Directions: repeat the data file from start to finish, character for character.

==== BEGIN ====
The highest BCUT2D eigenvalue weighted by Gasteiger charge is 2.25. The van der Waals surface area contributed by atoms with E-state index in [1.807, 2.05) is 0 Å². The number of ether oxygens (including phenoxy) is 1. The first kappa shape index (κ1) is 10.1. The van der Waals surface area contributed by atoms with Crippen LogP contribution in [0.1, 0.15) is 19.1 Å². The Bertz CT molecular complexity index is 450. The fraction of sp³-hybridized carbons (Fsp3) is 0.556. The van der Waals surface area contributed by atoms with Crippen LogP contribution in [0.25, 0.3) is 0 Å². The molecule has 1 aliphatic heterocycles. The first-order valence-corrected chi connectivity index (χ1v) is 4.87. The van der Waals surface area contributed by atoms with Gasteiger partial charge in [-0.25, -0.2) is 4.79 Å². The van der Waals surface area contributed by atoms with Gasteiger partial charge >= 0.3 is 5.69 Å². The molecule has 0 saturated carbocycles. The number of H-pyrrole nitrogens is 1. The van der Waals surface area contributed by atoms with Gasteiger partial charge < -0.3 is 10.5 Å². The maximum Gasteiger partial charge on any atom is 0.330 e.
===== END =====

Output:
The highest BCUT2D eigenvalue weighted by Gasteiger charge is 2.25. The van der Waals surface area contributed by atoms with E-state index in [1.807, 2.05) is 0 Å². The number of ether oxygens (including phenoxy) is 1. The first kappa shape index (κ1) is 10.1. The van der Waals surface area contributed by atoms with Crippen LogP contribution in [0.1, 0.15) is 19.1 Å². The Bertz CT molecular complexity index is 450. The fraction of sp³-hybridized carbons (Fsp3) is 0.556. The van der Waals surface area contributed by atoms with Crippen LogP contribution in [0.25, 0.3) is 0 Å². The molecule has 1 aliphatic heterocycles. The first-order valence-corrected chi connectivity index (χ1v) is 4.87. The van der Waals surface area contributed by atoms with Gasteiger partial charge in [-0.25, -0.2) is 4.79 Å². The van der Waals surface area contributed by atoms with Gasteiger partial charge >= 0.3 is 5.69 Å². The molecule has 0 saturated carbocycles. The number of H-pyrrole nitrogens is 1. The van der Waals surface area contributed by atoms with Gasteiger partial charge < -0.3 is 10.5 Å². The maximum Gasteiger partial charge on any atom is 0.330 e.